The FNQ Rainforest SuperSite builds on more than 40 years of observations and research monitoring the physical and biological status of the rainforests of far north Queensland (FNQ). This includes ecosystem monitoring, carbon and water balance experiments, in stream water quantity and quality measurements and OzFlux energy, carbon and water monitoring sites.
The rainforests of FNQ occupy less than 0.2% of Australia’s landmass, yet support more than 10% of its flora, 36% of its mammals and 48% of its birds. The last remnants of the rainforests which formerly covered most of the continent, these globally significant World Heritage communities are also a repository for many ancestral lineages of the iconic species of Australia today, including the kangaroos and the eucalypts.
The Daintree node comprises two sites (i) the Daintree Rainforest Observatory (DRO) at Cape Tribulation, comprising a long-term monitoring sites, canopy crane, and extensive researcher and teaching infrastructure and (ii) research facilities at the Daintree Discovery Centre at Cow Bay, an award winning ecotourism interpretive centre featuring a canopy tower, aerial walkway and scientific monitoring.
This site lies 120 km north of Cairns. The Daintree Rainforest Observatory was established with ARC Infrastructure funding (REIFP) in 1998 and the 1 ha census plot was established in 2000 along with the installation of a construction crane in the forest (referred to as the Australian Canopy Crane).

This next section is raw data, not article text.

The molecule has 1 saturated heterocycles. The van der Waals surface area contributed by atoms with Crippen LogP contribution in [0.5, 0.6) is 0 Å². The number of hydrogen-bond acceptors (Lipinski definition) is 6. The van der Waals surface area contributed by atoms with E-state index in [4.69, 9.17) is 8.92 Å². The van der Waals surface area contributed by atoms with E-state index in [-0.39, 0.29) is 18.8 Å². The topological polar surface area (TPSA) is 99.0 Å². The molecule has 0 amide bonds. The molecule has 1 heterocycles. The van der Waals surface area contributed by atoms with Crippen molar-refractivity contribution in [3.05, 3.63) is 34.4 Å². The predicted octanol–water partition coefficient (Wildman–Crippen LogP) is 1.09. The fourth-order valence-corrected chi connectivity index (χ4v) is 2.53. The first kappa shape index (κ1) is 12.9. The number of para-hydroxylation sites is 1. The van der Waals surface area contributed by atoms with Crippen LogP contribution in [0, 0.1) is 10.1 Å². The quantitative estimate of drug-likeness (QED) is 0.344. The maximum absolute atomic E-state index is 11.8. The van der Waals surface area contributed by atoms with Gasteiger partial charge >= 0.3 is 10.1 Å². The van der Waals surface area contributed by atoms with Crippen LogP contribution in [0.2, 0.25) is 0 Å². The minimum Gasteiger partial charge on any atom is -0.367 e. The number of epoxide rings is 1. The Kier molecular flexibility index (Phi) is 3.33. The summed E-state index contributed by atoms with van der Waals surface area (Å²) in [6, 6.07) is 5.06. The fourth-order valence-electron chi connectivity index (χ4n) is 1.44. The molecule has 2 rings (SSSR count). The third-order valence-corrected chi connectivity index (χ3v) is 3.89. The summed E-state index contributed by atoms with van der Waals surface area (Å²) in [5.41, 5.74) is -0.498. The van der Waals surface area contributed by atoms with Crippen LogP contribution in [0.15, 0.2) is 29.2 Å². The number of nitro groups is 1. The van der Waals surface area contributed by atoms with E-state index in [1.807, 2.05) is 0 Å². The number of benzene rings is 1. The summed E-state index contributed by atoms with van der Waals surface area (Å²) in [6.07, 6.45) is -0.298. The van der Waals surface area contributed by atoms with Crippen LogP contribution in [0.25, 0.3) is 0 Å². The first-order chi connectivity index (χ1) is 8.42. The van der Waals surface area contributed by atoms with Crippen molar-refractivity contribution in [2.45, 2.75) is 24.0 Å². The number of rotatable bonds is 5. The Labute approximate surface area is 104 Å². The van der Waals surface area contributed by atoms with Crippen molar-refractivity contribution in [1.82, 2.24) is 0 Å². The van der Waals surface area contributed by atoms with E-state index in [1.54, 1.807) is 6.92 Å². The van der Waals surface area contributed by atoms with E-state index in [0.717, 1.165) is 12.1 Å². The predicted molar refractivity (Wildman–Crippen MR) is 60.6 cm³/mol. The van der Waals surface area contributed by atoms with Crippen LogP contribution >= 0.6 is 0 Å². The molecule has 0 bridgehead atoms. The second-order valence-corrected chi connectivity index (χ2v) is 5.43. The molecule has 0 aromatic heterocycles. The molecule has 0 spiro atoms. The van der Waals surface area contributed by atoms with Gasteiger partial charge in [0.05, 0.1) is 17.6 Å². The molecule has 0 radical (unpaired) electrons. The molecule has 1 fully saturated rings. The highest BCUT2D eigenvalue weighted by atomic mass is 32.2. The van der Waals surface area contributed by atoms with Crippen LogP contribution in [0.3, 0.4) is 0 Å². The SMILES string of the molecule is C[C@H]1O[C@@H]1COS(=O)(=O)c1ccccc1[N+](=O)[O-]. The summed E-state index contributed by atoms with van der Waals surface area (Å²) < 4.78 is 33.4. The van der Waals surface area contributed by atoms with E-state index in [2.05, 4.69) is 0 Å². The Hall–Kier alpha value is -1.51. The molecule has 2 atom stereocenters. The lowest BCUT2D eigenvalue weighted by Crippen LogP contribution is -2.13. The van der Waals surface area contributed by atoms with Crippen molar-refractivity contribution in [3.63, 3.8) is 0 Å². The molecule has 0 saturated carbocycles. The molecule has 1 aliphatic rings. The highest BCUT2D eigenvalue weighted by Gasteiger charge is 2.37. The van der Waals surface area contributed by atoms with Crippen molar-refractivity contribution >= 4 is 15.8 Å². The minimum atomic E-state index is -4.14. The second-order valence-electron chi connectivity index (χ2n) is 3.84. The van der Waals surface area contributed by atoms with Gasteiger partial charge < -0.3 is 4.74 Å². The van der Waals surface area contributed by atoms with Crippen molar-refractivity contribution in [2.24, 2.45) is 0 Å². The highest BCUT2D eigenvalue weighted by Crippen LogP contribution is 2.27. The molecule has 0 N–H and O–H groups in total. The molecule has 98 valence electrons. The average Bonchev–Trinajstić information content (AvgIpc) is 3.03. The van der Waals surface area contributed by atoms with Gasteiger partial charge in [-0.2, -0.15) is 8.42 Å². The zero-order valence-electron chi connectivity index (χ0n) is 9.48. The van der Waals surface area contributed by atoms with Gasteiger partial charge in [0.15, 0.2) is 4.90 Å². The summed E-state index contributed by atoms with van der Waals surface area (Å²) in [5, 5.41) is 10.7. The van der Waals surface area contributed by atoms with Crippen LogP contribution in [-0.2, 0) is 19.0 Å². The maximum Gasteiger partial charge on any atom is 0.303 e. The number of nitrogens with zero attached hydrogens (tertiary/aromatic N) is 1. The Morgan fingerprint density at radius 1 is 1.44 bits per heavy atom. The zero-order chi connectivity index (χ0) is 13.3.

Around 200 scientists have worked on site covering a range of topics from characterising bacteria in the soil, IR mapping the canopy to radio-tracking Melomys cervinipes in the canopy at night. The biophysical environment has been extensively studied. A weather station was installed in 1999, flux station in 2001, soil pit in 2007 and bores in 2008.
- How are the biota (in particular locally endemic species) changing in form, frequency and distribution and what are the drivers for this?
- Does the vegetation represent a stable structure (overstorey versus understory dynamics) or has climate change affected it?
- Which taxa of organisms are the most sensitive to local climate change and how can these be assembled into an accurate biodiversity monitoring tool?
- What are the fundamental vertical and lateral energy, carbon, water and nutrient stocks and flows in the tropical forests of north Queensland?
- How are these stocks and flows responding to past management and climate change and how are they likely to respond in the future?
- How important is the connectivity between these ecosystems for hydrology, faunal movement and as refugia under conditions of past and future climate change?